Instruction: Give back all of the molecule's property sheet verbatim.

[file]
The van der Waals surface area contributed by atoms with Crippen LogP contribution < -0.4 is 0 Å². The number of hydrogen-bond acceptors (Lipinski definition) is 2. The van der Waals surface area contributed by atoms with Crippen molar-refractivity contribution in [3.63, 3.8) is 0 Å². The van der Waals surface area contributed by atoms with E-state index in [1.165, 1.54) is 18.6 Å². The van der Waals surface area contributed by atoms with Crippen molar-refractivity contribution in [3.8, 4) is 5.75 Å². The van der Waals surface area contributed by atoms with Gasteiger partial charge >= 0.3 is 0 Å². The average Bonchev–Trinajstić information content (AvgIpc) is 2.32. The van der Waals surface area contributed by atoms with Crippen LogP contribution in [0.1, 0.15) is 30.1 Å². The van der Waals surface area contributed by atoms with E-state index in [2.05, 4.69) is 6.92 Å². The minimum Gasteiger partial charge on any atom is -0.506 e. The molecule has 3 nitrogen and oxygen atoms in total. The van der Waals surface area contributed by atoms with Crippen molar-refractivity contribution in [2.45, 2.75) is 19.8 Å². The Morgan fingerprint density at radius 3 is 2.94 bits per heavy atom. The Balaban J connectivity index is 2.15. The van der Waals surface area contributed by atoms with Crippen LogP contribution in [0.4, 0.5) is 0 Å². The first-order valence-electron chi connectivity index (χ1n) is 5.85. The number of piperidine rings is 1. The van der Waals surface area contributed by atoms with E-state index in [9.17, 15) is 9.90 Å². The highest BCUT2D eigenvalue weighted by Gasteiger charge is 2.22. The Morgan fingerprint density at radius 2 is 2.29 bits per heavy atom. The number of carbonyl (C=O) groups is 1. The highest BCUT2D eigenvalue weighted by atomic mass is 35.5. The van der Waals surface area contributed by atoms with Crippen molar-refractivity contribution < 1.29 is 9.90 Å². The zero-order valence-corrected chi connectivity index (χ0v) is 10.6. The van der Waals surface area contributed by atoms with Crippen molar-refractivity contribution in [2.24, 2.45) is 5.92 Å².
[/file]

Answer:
The van der Waals surface area contributed by atoms with Crippen LogP contribution < -0.4 is 0 Å². The number of hydrogen-bond acceptors (Lipinski definition) is 2. The van der Waals surface area contributed by atoms with Crippen molar-refractivity contribution in [3.63, 3.8) is 0 Å². The van der Waals surface area contributed by atoms with E-state index in [1.165, 1.54) is 18.6 Å². The van der Waals surface area contributed by atoms with Crippen molar-refractivity contribution in [3.8, 4) is 5.75 Å². The van der Waals surface area contributed by atoms with Gasteiger partial charge >= 0.3 is 0 Å². The average Bonchev–Trinajstić information content (AvgIpc) is 2.32. The van der Waals surface area contributed by atoms with Crippen LogP contribution in [0.1, 0.15) is 30.1 Å². The van der Waals surface area contributed by atoms with E-state index in [2.05, 4.69) is 6.92 Å². The minimum Gasteiger partial charge on any atom is -0.506 e. The molecule has 3 nitrogen and oxygen atoms in total. The van der Waals surface area contributed by atoms with Crippen molar-refractivity contribution in [2.45, 2.75) is 19.8 Å². The Morgan fingerprint density at radius 3 is 2.94 bits per heavy atom. The Balaban J connectivity index is 2.15. The van der Waals surface area contributed by atoms with Crippen LogP contribution in [0.4, 0.5) is 0 Å². The first-order valence-electron chi connectivity index (χ1n) is 5.85. The number of piperidine rings is 1. The van der Waals surface area contributed by atoms with E-state index in [9.17, 15) is 9.90 Å². The highest BCUT2D eigenvalue weighted by Gasteiger charge is 2.22. The Morgan fingerprint density at radius 2 is 2.29 bits per heavy atom. The number of carbonyl (C=O) groups is 1. The highest BCUT2D eigenvalue weighted by atomic mass is 35.5. The van der Waals surface area contributed by atoms with Crippen molar-refractivity contribution < 1.29 is 9.90 Å². The zero-order valence-corrected chi connectivity index (χ0v) is 10.6. The van der Waals surface area contributed by atoms with Crippen molar-refractivity contribution in [2.24, 2.45) is 5.92 Å².